The ESB is dead. Long live the ESB.
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While major vendors like IBM and BEA Systems Inc. have rushed into the enterprise service bus market this year, more established ESB vendors have been rushing to recast their products as far more than a method of middleware connectivity. In fact, the latest announcement coming out of Fiorano Software Inc. brands its overall product as a service-oriented architecture platform, not an ESB.
The difference, according to Fiorano CEO Atul Saini, lies in business process orchestration and prebuilt Java Connector Architecture (JCA) components. Instead of supplying pure connectivity, the Fiorano SOA Platform 2006 looks to provide some intelligence around that connectivity and even hand over some basic business components that customers can reuse when creating Web services.
"The ESB by itself is of limited value," Saini said. "It adds intelligent direction routing to what we've seen from previous generations of middleware and that's it."
But Saini isn't throwing the ESB under the bus. Fiorano's ESB lies at the heart of its SOA platform.
"Messaging has to be done if you're using different machines," he said. "Once you start using multiple endpoints something has to be in the middle."
The ESB provides the nervous system for the visual mapping tools, the JCA components and the Business Process Execution Language (BPEL) service modeling that form Fiorano's SOA platform. Like competitor Cape Clear Software Inc., which will announce its latest set of upgrades later this month, Fiorano plans to attack the market with the message that all of the associated functionality it has built around the ESB will make SOA adoption a simpler, less expensive proposition.
ZapThink LLC analyst Ron Schmelzer said the ESB market never attracted a lot of money in the first place and now that IBM, BEA and open source ESBs are entering the space, it leaves even fewer pickings for the companies that built the category. He added that ESBs seem to have lost some cache as IT shops grapple with the larger issues of building to a service-oriented design.
"The ESB term has turned out to be a real quagmire," Schmelzer said. "It's somewhat, but not really related to SOA. The real challenge of SOA is not that you need more messaging. Where customers really need help is in managing all the meta data around the services they're creating."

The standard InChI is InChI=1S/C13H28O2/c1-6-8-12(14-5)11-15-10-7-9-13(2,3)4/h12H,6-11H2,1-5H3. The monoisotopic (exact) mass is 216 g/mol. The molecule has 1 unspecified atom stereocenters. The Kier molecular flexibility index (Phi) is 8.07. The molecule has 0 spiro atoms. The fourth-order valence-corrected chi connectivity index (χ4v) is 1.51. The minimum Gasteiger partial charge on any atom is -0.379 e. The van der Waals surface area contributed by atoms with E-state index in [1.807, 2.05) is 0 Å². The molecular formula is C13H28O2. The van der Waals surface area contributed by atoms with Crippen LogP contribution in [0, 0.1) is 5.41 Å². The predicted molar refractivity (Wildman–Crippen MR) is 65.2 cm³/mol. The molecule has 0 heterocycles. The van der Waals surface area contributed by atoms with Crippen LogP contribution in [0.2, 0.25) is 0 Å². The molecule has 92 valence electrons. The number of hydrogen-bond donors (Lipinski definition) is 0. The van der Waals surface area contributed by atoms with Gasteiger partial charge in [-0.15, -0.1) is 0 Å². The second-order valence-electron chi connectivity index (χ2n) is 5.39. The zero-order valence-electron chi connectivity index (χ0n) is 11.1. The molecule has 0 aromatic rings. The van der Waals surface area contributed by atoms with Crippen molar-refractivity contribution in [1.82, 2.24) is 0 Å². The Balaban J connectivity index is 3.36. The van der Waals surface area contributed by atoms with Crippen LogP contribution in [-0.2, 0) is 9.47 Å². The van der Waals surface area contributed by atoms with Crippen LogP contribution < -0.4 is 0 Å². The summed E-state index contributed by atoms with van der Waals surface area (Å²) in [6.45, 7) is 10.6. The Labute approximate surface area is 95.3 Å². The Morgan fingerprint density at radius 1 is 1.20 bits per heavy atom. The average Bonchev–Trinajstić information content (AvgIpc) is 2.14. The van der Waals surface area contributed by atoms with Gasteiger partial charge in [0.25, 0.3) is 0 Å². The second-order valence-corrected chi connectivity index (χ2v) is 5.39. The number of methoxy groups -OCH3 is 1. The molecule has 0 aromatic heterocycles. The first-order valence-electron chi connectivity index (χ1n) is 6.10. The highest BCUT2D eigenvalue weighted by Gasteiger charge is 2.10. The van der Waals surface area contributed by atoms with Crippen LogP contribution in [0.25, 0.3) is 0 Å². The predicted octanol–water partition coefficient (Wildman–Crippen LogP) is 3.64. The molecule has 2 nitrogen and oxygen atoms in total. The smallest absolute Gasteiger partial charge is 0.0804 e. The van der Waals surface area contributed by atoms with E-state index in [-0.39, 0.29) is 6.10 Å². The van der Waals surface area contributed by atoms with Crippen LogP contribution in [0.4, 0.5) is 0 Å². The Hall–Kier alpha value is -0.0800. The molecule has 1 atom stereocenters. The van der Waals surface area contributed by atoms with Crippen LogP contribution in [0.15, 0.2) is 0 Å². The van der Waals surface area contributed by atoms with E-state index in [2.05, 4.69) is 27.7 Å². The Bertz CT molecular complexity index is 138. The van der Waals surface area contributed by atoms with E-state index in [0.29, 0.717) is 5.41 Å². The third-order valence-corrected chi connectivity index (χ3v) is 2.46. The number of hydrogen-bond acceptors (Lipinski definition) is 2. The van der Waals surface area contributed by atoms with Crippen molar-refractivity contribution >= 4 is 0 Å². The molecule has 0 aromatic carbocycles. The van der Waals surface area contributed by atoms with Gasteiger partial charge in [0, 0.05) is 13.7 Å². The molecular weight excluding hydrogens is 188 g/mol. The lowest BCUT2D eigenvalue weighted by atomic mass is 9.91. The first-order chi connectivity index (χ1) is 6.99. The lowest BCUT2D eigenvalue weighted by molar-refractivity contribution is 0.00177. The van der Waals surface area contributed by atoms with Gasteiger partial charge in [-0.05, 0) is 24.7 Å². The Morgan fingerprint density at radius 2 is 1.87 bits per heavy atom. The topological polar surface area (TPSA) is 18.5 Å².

Certainly that's where the BPEL server comes in for Fiorano, but Dennis Callaghan, an analyst with The 451 Group, argued that's not enough to qualify as a full SOA platform.
"Fiorano has added a better BPEL engine to their enterprise service bus and now calls it an SOA platform," he said. "Does that mean they now have a complete platform for managing an enterprise's service-oriented architecture? Not really. I would argue that you still need Web services management, a registry and security to make that claim."
Callaghan added that no one vendor has achieved all that at the current moment. On top of business process management, he believes business activity monitoring, Web services design and SOA governance will be areas into which ESBs will spread as the basic category gets commoditized.
Meanwhile, Schmelzer argued that the change needs to happen rapidly.
"Vendors have to prove that they're relevant to service-oriented architecture," he said. "It can't just be the same old stuff you've been selling for years in a repackaged form. What's different about your product in the last six revolutions that's different than it was for Web tier?"
For ESBs that case for relevance seemingly will be made around how quickly they can "snap together" new services, as Saini put it, and incorporate them into an SOA. The future of the ESB looks like it will be as part of a package that makes life easier for customers.
"Customers want to build service-oriented architectures without having to pay for consultants at every step," Saini said. "The dependency on consulting can only be reduced if you reduce the bloody complexity. Without that, you won't save time or money."